A month after sellers had to pay nearly $40 a barrel to get rid of U.S. oil futures, the next watershed moment looms with the expiry of the June contract on Tuesday – and so far there is little sign of a repeat of the historic plunge.
The extent of the damage that the coronavirus pandemic had inflicted on the oil industry came into focus on April 20, when the U.S. benchmark WTI CLc1 contract plunged to minus $38 a barrel.
The virus destroyed so much fuel demand as billions of people stopped traveling that there was almost nowhere left to store the oil. So on the day before the May contract expired, investors stuck with barrels had to pay buyers to take it away.
A month later, governments around the world are slowly lifting travel restrictions, and there are signs that demand is recovering from its nadir. Oil prices have staged something of a recovery, with U.S. crude at nearly $30 a barrel.
As oil producers worldwide cut output rapidly, the pressure on storage is easing: U.S. government data this week showed crude inventories fell.
“There’s clearly a different feel to the oil market heading into this contract expiry, with production cuts having been enforced globally, either through deals or unilaterally,” said Craig Erlam, senior market analyst at OANDA.
“But will it be enough to avert another panic selling moment? The odds have certainly reduced ... there’s a fine line between confidence and complacency, and we can only hope that line hasn’t been crossed or early next week it could quickly unravel.”
Still, the U.S. Commodity Futures Trading Commission, the federal agency that oversees futures and options trading, issued a rare warning on Wednesday to exchange operators and brokerages ahead of expiry, telling them they need to protect markets from manipulation and potentially intervene to protect customers.
Several brokerages or futures commission merchants (FCMs), including discount giant TD Ameritrade Corp., have restricted customers from buying new positions in some crude contracts since the price crash.
The Chicago Mercantile Exchange, which hosts the trade in WTI futures, last week raised maintenance margins for the June contract by 20%. That would make it too expensive for some smaller retail investors to hold many open positions ahead of expiry.
Asked about CME’s expectations, a spokesperson said the exchange would not speculate on whether prices will be negative for any product and referred Reuters to notices about its systems’ ability to accommodate negative pricing.
Last month, the CME ordered the United States Oil Fund LP, the largest oil-focused exchange-traded product in the country, to limit its position in the June contract to no more than 10,000 lots. The fund has issued filings to tell investors it has gone further than that – and has spread holdings through contracts expiring in July, August and September.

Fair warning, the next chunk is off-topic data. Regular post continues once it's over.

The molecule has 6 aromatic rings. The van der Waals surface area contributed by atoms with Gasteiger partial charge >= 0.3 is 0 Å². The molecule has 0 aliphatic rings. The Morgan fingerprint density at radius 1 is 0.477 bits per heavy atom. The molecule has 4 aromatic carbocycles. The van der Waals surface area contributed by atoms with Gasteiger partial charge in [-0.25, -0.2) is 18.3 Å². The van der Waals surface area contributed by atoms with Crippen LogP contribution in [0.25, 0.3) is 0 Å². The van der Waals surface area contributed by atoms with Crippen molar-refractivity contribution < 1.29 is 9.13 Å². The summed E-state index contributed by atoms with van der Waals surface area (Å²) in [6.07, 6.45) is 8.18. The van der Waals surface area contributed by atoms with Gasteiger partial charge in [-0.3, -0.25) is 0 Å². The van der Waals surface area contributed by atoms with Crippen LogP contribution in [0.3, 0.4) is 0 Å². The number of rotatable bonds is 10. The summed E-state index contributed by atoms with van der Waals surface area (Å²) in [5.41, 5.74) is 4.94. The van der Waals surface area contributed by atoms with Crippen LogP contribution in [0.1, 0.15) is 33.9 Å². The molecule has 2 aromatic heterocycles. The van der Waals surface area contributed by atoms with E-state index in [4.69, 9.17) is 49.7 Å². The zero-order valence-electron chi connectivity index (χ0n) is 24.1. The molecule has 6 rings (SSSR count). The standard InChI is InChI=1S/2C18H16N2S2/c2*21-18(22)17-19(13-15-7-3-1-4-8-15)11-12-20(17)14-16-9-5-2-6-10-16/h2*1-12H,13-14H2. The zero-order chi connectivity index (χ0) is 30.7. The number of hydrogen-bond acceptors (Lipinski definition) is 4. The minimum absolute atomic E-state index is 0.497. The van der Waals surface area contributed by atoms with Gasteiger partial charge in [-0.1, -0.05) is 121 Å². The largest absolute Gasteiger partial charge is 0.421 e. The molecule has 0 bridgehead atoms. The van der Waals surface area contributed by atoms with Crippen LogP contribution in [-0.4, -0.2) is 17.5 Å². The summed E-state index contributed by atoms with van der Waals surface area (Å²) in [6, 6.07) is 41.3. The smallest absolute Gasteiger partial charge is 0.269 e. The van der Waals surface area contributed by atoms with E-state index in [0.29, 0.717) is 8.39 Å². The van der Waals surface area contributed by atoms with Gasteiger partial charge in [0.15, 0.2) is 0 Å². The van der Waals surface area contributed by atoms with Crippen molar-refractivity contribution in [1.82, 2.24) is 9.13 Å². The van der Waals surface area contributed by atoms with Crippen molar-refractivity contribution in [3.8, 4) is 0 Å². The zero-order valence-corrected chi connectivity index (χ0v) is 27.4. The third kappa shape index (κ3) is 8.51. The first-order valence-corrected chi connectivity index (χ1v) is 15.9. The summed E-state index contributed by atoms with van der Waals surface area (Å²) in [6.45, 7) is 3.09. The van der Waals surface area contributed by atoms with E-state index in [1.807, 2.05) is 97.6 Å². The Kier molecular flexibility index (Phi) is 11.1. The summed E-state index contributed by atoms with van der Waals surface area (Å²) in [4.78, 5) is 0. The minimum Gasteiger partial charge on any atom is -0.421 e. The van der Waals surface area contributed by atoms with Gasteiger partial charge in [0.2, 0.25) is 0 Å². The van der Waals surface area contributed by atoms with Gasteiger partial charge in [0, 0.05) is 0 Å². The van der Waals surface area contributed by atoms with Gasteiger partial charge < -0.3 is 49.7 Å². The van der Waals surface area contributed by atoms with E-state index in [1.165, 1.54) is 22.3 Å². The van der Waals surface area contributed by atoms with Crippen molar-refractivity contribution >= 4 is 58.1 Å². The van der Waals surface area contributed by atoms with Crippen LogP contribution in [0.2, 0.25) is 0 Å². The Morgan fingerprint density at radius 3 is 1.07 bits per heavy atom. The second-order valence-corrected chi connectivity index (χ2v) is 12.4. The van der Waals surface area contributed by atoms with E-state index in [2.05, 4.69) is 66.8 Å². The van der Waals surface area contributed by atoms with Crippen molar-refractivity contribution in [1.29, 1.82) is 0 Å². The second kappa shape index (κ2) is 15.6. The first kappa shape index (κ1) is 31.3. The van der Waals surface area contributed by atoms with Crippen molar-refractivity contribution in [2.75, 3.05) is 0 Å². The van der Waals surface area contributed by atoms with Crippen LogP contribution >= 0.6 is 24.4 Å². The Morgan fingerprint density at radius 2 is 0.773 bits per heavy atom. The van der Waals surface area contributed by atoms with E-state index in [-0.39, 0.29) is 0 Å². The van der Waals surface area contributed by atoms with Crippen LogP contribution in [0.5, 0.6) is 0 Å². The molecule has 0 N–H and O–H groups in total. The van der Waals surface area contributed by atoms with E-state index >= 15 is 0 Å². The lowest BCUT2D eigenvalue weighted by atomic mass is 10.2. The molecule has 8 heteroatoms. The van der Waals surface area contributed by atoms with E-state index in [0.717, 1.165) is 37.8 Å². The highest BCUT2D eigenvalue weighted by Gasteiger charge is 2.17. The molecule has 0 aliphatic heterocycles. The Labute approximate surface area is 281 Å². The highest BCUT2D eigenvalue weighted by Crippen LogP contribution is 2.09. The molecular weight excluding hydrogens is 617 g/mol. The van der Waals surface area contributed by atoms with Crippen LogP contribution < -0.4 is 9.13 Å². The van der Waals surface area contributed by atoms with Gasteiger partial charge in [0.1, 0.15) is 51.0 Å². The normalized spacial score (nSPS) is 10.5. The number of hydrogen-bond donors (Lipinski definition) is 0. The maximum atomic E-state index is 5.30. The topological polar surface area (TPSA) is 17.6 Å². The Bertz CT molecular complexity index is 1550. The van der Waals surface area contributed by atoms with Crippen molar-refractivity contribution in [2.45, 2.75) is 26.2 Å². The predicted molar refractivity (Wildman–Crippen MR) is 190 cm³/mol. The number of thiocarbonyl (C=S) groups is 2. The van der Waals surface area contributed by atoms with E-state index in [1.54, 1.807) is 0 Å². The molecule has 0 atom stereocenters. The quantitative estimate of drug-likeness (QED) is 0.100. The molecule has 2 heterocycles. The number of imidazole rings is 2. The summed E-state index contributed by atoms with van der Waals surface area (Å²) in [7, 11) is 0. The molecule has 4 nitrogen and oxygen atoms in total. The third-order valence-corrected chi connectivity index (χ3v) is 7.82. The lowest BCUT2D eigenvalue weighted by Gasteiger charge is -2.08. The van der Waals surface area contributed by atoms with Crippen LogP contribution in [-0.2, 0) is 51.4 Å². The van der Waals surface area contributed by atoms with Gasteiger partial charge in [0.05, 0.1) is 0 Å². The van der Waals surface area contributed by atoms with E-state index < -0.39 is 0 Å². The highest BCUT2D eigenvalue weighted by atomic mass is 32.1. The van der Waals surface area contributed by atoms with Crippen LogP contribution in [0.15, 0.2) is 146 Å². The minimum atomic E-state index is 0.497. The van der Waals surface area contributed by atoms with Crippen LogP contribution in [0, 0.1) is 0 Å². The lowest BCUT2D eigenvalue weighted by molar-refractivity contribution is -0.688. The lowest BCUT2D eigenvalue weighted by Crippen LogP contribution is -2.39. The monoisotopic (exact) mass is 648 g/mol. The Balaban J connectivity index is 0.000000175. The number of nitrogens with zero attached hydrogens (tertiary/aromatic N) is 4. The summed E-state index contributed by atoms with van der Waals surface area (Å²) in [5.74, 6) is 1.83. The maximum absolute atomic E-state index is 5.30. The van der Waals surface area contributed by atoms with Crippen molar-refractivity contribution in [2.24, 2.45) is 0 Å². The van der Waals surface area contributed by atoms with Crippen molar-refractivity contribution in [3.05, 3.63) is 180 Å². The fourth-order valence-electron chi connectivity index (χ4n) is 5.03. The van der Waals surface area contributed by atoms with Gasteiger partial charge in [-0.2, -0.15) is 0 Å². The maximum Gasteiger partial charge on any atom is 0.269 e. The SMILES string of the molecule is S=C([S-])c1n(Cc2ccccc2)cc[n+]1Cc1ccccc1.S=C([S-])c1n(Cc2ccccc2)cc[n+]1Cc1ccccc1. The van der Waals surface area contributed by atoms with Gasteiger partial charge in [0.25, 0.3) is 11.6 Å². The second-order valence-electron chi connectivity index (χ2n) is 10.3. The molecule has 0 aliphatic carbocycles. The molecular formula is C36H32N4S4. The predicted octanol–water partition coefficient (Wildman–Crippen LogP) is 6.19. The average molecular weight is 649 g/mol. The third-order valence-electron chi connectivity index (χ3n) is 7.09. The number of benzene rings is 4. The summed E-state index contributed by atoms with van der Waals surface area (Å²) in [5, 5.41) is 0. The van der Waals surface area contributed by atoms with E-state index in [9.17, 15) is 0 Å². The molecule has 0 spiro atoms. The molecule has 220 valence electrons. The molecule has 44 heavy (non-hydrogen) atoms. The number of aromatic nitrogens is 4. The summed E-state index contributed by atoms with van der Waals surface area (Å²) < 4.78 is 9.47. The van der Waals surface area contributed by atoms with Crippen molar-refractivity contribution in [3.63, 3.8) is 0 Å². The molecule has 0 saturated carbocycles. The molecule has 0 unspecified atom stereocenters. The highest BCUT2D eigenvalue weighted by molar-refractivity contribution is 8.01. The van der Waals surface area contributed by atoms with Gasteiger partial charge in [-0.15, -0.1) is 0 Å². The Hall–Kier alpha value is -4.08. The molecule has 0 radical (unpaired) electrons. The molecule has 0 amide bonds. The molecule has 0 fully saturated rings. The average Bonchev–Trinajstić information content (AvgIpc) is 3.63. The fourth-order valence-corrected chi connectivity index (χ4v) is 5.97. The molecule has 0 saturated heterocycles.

Open interest in June is already dwindling as a result of those moves, standing at about 75,000 lots on Thursday, Refinitiv Eikon data showed. That was down from nearly 135,000 lots on Wednesday.
On April 17, two days before the May contract expired, open interest stood at about 108,600 lots.
The WTI contract is physically settled, meaning the holder at expiry must take delivery of the oil in Cushing, Oklahoma. Retail investors keen to take a punt on oil prices through futures contracts have no interest in actually owning barrels of real crude.
Last month, retail investors got caught holding contracts close to expiry when buyers were scarce and storage at Cushing was effectively full, sending them into a frenzy to sell. "Bluntly, small retail traders had no business being in the May contract at that time,” said Henry Lichtenstein and Brett Friedman at risk management advisors Winhall Risk Analytics. Those traders’ FCMs, the exchange or the CFTC should have stepped in and prohibited them from trading, they said.
“This would have avoided a financial effect on futures traders due to the allowance of negative prices that we conservatively estimate in the $3.8 billion range.”
The mess last month threatened the contract’s status as one of the two top global oil price gauges, according to Patricia Hemsworth, senior vice president of energy risk management at PGM Commodity Services.
“I believe the debacle of the May delivery threatened a benchmark which has provided the industry with an invaluable price discovery and risk transfer tool for 37 years,” she said.
Among those impacted were investors in derivatives contracts based on the WTI that are traded on exchanges as far afield as China and Russia.
Bank of China (BoC) said it had hired lawyers to write to the CME urging it to investigate reasons behind abnormal fluctuations on April 21. Retail investors may have lost more than 9 billion yuan ($1.3 billion) from BoC’s crude oil product, financial news outlet Caixin reported last month, citing unnamed sources.
Another factor that could help avoid a repeat of the crunch this month is that inventories at Cushing have begun to decline, falling by 3 million barrels last week, U.S. Energy Information Administration data showed. That should free up some space for those taking delivery of the June contract.
In physical markets, the forum for buying and selling actual oil rather than futures contracts, activity slowed down ahead of expiry. Physical deals are usually priced based on the benchmark, and traders are keen to avoid exposure to any volatility ahead of expiry.
“Producers are hesitant to sell for June,” one trading source at a U.S. producer said.
“I’m done for June at the moment.”